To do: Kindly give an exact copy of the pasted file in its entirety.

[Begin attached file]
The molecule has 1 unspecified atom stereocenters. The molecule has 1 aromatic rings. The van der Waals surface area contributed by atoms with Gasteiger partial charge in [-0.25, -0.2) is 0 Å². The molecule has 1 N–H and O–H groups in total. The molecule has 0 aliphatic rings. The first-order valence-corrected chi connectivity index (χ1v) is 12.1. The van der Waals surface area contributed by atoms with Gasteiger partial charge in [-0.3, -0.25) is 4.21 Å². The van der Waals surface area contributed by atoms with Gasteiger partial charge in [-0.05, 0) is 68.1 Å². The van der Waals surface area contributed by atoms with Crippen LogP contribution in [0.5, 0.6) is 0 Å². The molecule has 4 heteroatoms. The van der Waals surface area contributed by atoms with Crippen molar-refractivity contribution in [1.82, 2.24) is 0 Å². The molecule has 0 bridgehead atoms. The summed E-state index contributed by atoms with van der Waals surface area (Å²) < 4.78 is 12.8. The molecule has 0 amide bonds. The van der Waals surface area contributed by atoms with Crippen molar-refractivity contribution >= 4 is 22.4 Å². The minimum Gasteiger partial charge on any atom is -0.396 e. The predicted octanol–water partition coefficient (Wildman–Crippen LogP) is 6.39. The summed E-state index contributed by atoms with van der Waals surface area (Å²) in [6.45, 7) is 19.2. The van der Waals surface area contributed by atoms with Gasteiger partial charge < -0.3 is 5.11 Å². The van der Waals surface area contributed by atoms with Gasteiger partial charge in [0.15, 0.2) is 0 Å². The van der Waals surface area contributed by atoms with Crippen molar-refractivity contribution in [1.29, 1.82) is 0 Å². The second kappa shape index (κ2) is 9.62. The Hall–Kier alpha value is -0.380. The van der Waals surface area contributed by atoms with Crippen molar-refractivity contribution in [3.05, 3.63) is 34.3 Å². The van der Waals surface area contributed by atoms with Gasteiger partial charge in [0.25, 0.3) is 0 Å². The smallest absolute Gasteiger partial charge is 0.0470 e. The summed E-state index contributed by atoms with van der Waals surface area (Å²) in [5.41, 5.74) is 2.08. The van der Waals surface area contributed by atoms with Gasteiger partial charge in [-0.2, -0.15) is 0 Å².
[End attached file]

The molecule has 1 unspecified atom stereocenters. The molecule has 1 aromatic rings. The van der Waals surface area contributed by atoms with Gasteiger partial charge in [-0.25, -0.2) is 0 Å². The molecule has 1 N–H and O–H groups in total. The molecule has 0 aliphatic rings. The first-order valence-corrected chi connectivity index (χ1v) is 12.1. The van der Waals surface area contributed by atoms with Gasteiger partial charge in [-0.3, -0.25) is 4.21 Å². The van der Waals surface area contributed by atoms with Gasteiger partial charge in [-0.05, 0) is 68.1 Å². The van der Waals surface area contributed by atoms with Crippen LogP contribution in [0.5, 0.6) is 0 Å². The molecule has 4 heteroatoms. The van der Waals surface area contributed by atoms with Crippen molar-refractivity contribution in [1.82, 2.24) is 0 Å². The molecule has 0 bridgehead atoms. The summed E-state index contributed by atoms with van der Waals surface area (Å²) < 4.78 is 12.8. The molecule has 0 amide bonds. The van der Waals surface area contributed by atoms with Crippen molar-refractivity contribution >= 4 is 22.4 Å². The minimum Gasteiger partial charge on any atom is -0.396 e. The predicted octanol–water partition coefficient (Wildman–Crippen LogP) is 6.39. The summed E-state index contributed by atoms with van der Waals surface area (Å²) in [6.45, 7) is 19.2. The van der Waals surface area contributed by atoms with Gasteiger partial charge < -0.3 is 5.11 Å². The van der Waals surface area contributed by atoms with Gasteiger partial charge in [0.15, 0.2) is 0 Å². The van der Waals surface area contributed by atoms with Crippen molar-refractivity contribution in [1.29, 1.82) is 0 Å². The second kappa shape index (κ2) is 9.62. The Hall–Kier alpha value is -0.380. The van der Waals surface area contributed by atoms with Crippen molar-refractivity contribution in [3.05, 3.63) is 34.3 Å². The van der Waals surface area contributed by atoms with Gasteiger partial charge in [0.25, 0.3) is 0 Å². The smallest absolute Gasteiger partial charge is 0.0470 e. The summed E-state index contributed by atoms with van der Waals surface area (Å²) in [5.41, 5.74) is 2.08. The van der Waals surface area contributed by atoms with Gasteiger partial charge in [-0.2, -0.15) is 0 Å².